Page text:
We have written to the Treasury ahead of the budget on 11 March outlining what investment is needed to tackle nursing workforce shortages across the UK.
This will be the new UK government’s first budget and will set out how it intends to raise and spend money.
The chancellor, Rishi Sunak, has announced his intention to use the budget to deliver the promises made to voters ahead of December's general election. This included a pledge to increase the number of nurses by 50,000 in the next five years.
Investing in the nursing profession is crucial to achieving this and we’ve set out a number of asks in our submission to the Treasury. They include:
- sufficient funding for an above inflation pay rise in 2021/22 for all staff providing publicly funded health and care services in the UK, including those staff working in social enterprises, outsourced services, wholly owned subsidiaries, joint ventures, and private contractors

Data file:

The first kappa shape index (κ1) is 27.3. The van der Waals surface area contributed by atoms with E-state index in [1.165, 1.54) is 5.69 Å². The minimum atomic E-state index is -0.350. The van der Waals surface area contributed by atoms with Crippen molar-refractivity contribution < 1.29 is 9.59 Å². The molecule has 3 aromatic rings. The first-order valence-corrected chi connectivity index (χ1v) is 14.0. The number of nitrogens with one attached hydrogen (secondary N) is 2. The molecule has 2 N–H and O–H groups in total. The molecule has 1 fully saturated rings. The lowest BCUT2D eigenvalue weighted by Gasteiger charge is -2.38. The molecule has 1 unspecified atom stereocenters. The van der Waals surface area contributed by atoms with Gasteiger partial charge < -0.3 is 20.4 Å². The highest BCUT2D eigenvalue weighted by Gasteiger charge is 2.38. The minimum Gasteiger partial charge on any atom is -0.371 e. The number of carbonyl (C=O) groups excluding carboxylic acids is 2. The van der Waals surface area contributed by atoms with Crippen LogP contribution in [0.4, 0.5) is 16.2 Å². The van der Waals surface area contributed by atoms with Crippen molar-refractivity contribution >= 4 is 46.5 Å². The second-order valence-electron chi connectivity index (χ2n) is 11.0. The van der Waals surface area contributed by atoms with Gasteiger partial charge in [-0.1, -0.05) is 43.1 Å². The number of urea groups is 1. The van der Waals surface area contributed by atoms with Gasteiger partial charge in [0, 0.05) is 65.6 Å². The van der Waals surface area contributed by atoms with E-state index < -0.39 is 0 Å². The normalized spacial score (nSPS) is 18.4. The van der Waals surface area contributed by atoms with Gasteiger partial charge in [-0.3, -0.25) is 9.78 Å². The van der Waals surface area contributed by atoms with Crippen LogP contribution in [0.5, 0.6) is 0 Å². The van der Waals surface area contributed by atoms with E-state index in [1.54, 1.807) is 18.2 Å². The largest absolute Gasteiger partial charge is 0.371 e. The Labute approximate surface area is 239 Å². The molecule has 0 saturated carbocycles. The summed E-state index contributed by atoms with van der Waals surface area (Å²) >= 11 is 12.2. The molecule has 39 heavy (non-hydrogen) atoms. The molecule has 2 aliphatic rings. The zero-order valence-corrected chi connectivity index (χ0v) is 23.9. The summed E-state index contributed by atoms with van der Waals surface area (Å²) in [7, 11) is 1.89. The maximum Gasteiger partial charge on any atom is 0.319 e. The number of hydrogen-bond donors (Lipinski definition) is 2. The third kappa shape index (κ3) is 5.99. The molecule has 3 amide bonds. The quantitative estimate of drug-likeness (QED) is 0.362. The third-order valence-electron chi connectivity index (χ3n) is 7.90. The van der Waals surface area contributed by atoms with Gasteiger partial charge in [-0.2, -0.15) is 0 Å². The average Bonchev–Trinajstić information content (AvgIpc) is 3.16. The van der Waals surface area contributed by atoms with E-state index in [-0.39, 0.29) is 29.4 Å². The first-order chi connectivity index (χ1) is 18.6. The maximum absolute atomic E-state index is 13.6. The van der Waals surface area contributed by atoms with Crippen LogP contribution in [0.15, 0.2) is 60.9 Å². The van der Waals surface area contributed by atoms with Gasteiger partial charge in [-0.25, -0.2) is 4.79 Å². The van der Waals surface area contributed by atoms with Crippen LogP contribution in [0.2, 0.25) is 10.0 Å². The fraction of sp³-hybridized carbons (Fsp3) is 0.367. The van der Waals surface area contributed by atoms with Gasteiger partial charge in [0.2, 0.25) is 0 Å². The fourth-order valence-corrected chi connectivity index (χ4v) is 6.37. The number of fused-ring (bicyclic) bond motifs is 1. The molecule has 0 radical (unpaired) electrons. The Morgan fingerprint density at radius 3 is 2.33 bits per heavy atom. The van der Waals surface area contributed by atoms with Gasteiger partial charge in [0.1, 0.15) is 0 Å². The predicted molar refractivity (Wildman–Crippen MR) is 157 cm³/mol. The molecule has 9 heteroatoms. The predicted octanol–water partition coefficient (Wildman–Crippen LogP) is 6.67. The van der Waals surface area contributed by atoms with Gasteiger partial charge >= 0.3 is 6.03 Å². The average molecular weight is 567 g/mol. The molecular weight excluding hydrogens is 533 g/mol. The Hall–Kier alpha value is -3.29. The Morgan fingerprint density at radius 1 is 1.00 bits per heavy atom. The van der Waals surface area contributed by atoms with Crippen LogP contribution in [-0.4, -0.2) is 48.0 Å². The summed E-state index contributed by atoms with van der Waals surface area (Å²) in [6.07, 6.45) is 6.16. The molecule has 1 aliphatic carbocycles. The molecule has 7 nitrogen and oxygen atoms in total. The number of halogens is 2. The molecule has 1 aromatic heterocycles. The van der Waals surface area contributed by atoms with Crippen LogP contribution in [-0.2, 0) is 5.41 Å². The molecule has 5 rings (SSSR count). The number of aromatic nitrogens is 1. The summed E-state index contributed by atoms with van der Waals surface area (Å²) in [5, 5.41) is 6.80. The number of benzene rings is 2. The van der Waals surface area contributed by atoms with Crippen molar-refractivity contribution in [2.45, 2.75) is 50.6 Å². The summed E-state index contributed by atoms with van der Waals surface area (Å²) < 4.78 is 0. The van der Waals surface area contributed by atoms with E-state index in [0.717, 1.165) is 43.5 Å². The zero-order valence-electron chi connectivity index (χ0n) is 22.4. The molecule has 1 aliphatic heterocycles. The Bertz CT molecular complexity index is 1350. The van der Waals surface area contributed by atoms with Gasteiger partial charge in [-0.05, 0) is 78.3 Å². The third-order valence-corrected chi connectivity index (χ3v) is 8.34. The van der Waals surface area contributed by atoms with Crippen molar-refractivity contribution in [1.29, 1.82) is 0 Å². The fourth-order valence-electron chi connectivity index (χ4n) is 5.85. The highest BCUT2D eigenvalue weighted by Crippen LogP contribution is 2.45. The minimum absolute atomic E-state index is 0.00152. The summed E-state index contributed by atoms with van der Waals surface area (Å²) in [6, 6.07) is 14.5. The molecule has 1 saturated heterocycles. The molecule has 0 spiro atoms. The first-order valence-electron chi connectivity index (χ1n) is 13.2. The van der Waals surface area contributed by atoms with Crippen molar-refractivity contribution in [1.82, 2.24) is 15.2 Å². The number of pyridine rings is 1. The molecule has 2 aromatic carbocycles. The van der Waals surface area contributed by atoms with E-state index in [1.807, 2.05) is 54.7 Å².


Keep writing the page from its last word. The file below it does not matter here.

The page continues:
- a strategy for nursing workforce supply and planning in England to ensure there are enough staff to deliver safe and effective care and a legal framework setting out specific and clear accountabilities, roles and responsibilities to accomplish that
- full tuition fee support (such as grants or loan forgiveness) for nursing students in England and grants to support living costs that are responsive to actual financial needs
- exemption of all nursing staff from the immigration health surcharge, which international workers have to pay to use the NHS
- a long-term funding settlement for public health and social care services across the UK based on population needs and with the workforce elements fully costed and funded.